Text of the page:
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It is common for test-takers to think in the right direction, understand what a question gives and what it is asking to be found out, but still get the wrong answer. Mistakes made during the execution of a problem are common on exams, but what is rather rare is going with incorrect logic and still getting the correct answer! If only life was this rosy so often!

Today, we will look at a question in which exactly this phenomenon occurs – we will find the flaw in the logic that test-takers often come up with and then learn how to correct that flaw:

If a motorist had driven 1 hour longer on a certain day and at an average rate of 5 miles per hour faster, he would have covered 70 more miles than he actually did. How many more miles would he have covered than he actually did had he driven 2 hours longer and at an average rate of 10 miles per hour faster on that day?

(A) 100

(B) 120

(C) 140

(D) 150

(E) 160

**Method 1:** Algebra

Let’s start with the basic “Distance = Rate × Time” formula:

……….(I)

From here, the first theoretical trip can be represented as , (the motorist travels for 1 extra hour at a rate of 5 mph faster), which can be expanded to .

We can then eliminate “” by plugging in the value of “” from our equation (I):

, which simplifies to and then to ……….. (II)

The second theoretical trip can be represented as , which expands to (not that we only have an expression since we don’t know what the distance is).

The two middle terms can be factored to , which allows us to use equation (II) here:

.

Since the original distance was , the additional distance is 150 more miles, or answer choice (D).

We totally understand that this solution is a bit convoluted – algebra often is. So, understandably, students often look for a more direct logical solution.

Here is one they sometimes employ:

**Method 2:** Logic (Incorrect)

If the motorist had driven 1 hour longer at a rate 5 mph faster, then his original speed would be 70 miles subtracted by the extra 5 miles he drove in that hour to get 70 – 5 = 65 mph. If he drives at a rate 10 mph faster (i.e. at 65 + 10 = 75) × 2 for the extra hours, he/she would have driven 150 miles extra.

But here is the catch in this logic:

The motorist drove for an average rate of 5 mph extra. So the 70 includes not only the extra distance covered in the last hour, but also the extra 5 miles covered every hour for which he drove. Hence, his original speed is not 65. Now, let’s see the correct logical method of solving this:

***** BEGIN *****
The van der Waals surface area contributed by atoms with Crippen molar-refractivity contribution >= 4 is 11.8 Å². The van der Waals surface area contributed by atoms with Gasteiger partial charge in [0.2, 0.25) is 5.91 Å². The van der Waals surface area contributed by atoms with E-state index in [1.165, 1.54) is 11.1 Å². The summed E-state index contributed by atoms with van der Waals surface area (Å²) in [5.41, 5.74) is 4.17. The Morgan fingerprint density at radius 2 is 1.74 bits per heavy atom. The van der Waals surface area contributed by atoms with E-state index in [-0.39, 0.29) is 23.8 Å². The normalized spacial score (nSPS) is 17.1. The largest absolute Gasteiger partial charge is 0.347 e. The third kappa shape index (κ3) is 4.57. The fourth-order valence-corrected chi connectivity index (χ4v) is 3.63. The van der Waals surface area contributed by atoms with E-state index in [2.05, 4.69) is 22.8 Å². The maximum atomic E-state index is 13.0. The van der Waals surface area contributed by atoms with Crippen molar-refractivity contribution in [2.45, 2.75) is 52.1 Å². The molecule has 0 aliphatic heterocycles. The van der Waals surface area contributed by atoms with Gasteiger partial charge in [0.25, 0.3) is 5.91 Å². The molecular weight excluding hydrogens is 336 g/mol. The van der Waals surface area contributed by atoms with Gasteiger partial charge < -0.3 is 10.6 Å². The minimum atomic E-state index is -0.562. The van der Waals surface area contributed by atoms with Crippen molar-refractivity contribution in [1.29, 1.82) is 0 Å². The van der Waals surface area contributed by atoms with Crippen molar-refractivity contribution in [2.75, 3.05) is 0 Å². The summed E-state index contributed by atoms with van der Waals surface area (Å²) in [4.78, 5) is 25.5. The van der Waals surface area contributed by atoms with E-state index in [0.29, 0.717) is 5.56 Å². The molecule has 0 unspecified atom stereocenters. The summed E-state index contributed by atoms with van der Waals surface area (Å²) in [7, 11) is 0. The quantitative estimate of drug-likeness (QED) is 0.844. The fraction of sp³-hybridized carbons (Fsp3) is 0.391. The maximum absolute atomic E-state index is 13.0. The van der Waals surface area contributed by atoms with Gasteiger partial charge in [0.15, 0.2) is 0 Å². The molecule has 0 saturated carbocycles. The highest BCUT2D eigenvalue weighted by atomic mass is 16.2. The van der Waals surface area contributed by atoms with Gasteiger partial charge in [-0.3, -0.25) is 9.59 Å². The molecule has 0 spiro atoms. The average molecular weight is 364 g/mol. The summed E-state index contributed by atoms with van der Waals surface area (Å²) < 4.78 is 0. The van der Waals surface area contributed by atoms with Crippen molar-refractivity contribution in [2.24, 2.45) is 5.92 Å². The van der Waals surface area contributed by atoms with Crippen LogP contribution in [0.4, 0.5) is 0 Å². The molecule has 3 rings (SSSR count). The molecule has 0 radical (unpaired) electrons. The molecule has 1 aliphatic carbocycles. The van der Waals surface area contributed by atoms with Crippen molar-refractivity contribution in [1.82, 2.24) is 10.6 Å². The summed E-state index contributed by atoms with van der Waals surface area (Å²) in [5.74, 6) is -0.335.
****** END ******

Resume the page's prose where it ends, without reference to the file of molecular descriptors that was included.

**Method 3:** Logic (Correct)

Let’s review the original problem first. Say, speed is “” mph – we don’t know the number of hours for which this speed was maintained.

STEP 1:

= TOTAL DISTANCE COVERED

In the first hypothetical case, the motorist drove for an extra hour at a speed of 5 mph faster. This means he covered 5 extra miles every hour and then covered another + 5 miles in the last hour. The underlined distances are the extra ones which all add up to 70.

STEP 2:

= TOTAL DISTANCE COVERED

+5 +5 +5 + … + 5 + 5 = +70

In the second hypothetical case, in which the motorist drove for two hours longer at a speed of 10 mph faster, he adds another 5 mph to his hourly speed and covers yet another distance of “” in the second extra hour. In addition to S, he also covers another 10 miles in the second extra hour. The additional distances are shown in red in the third case – every hour, the speed is 10 mph faster and he drove for two extra hours in this case (compared with Step 1).

STEP 3:

= TOTAL DISTANCE COVERED

+5 +5 +5 + … +5 +5 +5 = +70

+5 +5 +5 + … +5 +5 +5 + 10 = +70 + 10

Note that the +5s and the all add up to 70 (as seen in Step 2). We also separately add the extra 10 from the last hour. This is the logic of getting the additional distance of 70 + 70 + 10 = 150. It involves no calculations, but does require you to understand the logic.

Therefore, our answer is still **(D)**.